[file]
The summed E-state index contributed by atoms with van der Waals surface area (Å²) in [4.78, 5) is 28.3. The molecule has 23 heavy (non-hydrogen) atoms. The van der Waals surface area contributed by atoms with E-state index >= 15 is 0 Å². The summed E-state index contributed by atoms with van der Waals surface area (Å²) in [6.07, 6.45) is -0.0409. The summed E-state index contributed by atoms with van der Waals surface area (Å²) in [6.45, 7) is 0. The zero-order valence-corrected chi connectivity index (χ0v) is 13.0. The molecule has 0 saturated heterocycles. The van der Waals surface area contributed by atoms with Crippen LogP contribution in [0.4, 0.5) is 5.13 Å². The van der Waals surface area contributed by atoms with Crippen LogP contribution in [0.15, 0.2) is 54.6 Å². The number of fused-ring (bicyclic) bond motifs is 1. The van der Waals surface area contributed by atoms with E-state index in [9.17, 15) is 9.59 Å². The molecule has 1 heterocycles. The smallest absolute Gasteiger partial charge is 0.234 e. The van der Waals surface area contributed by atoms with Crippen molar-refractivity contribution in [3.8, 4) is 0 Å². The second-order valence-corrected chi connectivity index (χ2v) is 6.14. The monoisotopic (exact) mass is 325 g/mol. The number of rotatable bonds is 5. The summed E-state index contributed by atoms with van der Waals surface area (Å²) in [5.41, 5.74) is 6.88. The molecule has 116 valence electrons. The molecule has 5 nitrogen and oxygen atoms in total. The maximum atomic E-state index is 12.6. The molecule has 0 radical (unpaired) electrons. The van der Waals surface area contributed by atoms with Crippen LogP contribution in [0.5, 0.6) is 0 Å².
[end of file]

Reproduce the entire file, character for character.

The summed E-state index contributed by atoms with van der Waals surface area (Å²) in [4.78, 5) is 28.3. The molecule has 23 heavy (non-hydrogen) atoms. The van der Waals surface area contributed by atoms with E-state index >= 15 is 0 Å². The summed E-state index contributed by atoms with van der Waals surface area (Å²) in [6.07, 6.45) is -0.0409. The summed E-state index contributed by atoms with van der Waals surface area (Å²) in [6.45, 7) is 0. The zero-order valence-corrected chi connectivity index (χ0v) is 13.0. The molecule has 0 saturated heterocycles. The van der Waals surface area contributed by atoms with Crippen LogP contribution in [0.4, 0.5) is 5.13 Å². The van der Waals surface area contributed by atoms with Crippen LogP contribution in [0.15, 0.2) is 54.6 Å². The number of fused-ring (bicyclic) bond motifs is 1. The van der Waals surface area contributed by atoms with E-state index in [9.17, 15) is 9.59 Å². The molecule has 1 heterocycles. The smallest absolute Gasteiger partial charge is 0.234 e. The van der Waals surface area contributed by atoms with Crippen molar-refractivity contribution in [3.8, 4) is 0 Å². The second-order valence-corrected chi connectivity index (χ2v) is 6.14. The monoisotopic (exact) mass is 325 g/mol. The number of rotatable bonds is 5. The summed E-state index contributed by atoms with van der Waals surface area (Å²) in [5.41, 5.74) is 6.88. The molecule has 116 valence electrons. The molecule has 5 nitrogen and oxygen atoms in total. The maximum atomic E-state index is 12.6. The molecule has 0 radical (unpaired) electrons. The van der Waals surface area contributed by atoms with Crippen LogP contribution in [0.5, 0.6) is 0 Å².